By the time Raquel Welch showed up as a cavewoman named “Loana the Fair One” in the 1966 Hammer fantasy flick One Million Years B.C., wearing a fur bikini made out of deerskin, people pretty much realized that the bikini was here to stay, it wasn’t going away, and there was no reason to keep talkin’ to their priest about it either. Raquel’s character was even promoted by the Hammer studio as wearing “mankinds’s first bikini,” and it really doesn’t matter in the movie what she did in the swimsuit — she’s shown fighting off flying dinosaurs, rowdy bearded cavedudes, or getting into catfights, like the memorable scene with lovely former Bond villainess Martine Beswick — because the fact that she’s a cavewoman in a fur bikini surely bests any of those ten sportsbra-wearin’ Roman babes seen in those excavated mosaics in Sicily, and by quite a few centuries.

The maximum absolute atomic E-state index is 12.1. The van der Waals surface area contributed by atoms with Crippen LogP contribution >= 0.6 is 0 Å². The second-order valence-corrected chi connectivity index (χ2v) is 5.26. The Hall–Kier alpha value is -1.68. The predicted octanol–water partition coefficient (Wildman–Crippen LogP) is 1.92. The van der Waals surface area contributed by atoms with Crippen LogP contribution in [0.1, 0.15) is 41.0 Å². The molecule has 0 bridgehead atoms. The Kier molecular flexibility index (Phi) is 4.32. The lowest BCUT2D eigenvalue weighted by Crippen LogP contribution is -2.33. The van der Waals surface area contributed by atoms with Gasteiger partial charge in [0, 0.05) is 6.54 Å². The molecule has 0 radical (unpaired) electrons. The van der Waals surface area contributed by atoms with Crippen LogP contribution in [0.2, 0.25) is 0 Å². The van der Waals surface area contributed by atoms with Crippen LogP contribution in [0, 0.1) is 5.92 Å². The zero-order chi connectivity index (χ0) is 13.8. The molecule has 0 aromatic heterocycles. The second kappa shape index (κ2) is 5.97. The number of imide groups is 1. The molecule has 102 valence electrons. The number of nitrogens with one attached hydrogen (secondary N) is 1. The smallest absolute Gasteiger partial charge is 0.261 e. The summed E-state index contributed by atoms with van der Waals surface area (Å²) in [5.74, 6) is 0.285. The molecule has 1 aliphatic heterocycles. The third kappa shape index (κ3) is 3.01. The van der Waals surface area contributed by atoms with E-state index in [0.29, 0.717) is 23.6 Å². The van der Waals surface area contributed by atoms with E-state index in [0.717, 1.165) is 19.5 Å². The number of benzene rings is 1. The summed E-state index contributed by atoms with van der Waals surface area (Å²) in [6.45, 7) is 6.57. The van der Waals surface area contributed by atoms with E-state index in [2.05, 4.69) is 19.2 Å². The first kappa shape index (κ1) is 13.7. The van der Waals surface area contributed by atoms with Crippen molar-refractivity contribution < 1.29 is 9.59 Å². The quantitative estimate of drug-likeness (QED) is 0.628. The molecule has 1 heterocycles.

So, take that, sporty babes of antiquity! Bikinis have apparently been around forever, in some form or another, and they’re probably going to be wearing them in outer space someday too, you can bet your sweet bippy.

Hope you had as much fun reading this as we did researching it!

About Bryan Thomas

Bryan Thomas has been a freelancing writer/critic for All Music Guide, and a contributor to Launch, Music Connection, Big Takeover and numerous other publications and entertainment websites, blogs and zines, most of them long gone. He's written more than sixty sets of liner notes. He’s also worked for over twenty years at mostly reissue record labels -- prior to that he worked in bookstores and record stores, going all the way back to the original vinyl daze. He lives in the Miracle Mile neighborhood of Los Angeles, CA.
  • CatoYounger

    Brigitte Bardot in the white bikini….